2015 Australian Historical Association conference overview


Ian Willis reports on the conference…

The annual Australian Historical Association (AHA) conference has wound up for another year. This year it was held at the University of Sydney, with over 400 delegates attending from Australia, New Zealand, USA, UK, and South Africa. The classic architecture around the Quadrangle guided the sensibilities of delegates and presenters at the keynotes and in the 260-or-so presentations.

The organising committee, chaired by Kirsten McKenzie with members coming from the University of Sydney, University of Technology, Australian Catholic University, Macquarie University and University of New South Wales, did a great job. They successfully fed delegates, answered all sorts of quirky questions and ensured that everything went like clockwork.

The theme of the 2015 conference was ‘Foundational Histories’. The program’s introduction explained this phrase:

History abounds with metaphors of foundation: the foundations of knowledge or the discipline, as well as the foundational narratives of nations. These metaphorical foundations do not stand on solid rock, but can be unsettled, shifted and shaken.

The two notable keynote speakers were Ann Curthoys and Peter Mandler from Cambridge University in the UK. Curthoys spoke about how the foundations of Australian political institutions and political culture in the mid-nineteenth century were shaped by the fraught relationships between Indigenous and non-Indigenous peoples. Mandler talked about the place of the humanities in higher education.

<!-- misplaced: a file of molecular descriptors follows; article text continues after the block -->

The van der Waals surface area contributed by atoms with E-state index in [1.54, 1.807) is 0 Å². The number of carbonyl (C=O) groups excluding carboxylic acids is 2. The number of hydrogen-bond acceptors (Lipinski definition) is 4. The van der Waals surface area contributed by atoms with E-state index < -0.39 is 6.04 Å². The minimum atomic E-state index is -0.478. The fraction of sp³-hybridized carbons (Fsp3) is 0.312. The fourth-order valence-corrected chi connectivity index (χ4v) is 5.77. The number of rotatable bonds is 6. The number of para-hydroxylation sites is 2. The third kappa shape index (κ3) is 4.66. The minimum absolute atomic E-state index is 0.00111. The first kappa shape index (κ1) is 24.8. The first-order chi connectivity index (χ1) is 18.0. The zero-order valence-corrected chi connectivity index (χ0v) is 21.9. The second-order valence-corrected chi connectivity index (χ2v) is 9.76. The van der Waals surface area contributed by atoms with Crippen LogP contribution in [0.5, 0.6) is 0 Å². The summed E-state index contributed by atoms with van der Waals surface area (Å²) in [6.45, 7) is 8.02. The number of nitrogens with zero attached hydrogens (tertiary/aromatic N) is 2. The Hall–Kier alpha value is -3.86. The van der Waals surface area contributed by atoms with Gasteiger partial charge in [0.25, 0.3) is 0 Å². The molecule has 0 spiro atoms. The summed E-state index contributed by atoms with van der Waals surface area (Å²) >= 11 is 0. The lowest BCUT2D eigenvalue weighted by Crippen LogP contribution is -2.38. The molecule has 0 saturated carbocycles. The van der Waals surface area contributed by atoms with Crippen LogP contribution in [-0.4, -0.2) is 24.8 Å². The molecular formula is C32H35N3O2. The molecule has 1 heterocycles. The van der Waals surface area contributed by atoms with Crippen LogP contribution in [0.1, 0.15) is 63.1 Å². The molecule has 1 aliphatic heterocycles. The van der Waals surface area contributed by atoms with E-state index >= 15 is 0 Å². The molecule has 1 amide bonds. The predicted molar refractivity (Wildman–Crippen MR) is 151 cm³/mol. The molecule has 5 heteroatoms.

The PHA members who presented papers fielded plenty of inquiring questions, an indication of considerable interest.

Topics covered across the program included  the First World War, ANZAC, convicts, migration, Indigenous issues, place, space, religions and gender issues, and biography. On some days there were eleven sessions running concurrently, which meant that delegates were spoilt for choice but had to contend with competing interests. Some delegates were able to flit between sessions and catch a snatch of other sessions, while the popularity of some sessions challenged the capacity of some rooms.

Overall the conference was both challenging and invigorating.

Diary date: the AHA 2016: From Boom to Bust conference will be held in Ballarat from Tuesday 5 July to Friday 8 July with goldfields site visits and other ancillary events.

2 thoughts on “2015 Australian Historical Association conference overview”

  1. I found the AHA Conference a great opportunity for getting to know what varied topics others are researching with many interesting connections made and research tips shared. A big thank you to PHA Member Yvonne Perkins for keeping us all informed on Twitter. Her paper on digital tools was thought-provoking too. It was great to see so many PHA members attending.

  2. I was pleased to see that many of the AHA papers focused on aspects of Australian history that included peoples such as Chinese-Australians. In fact seven papers did so. A big improvement on past AHAs.

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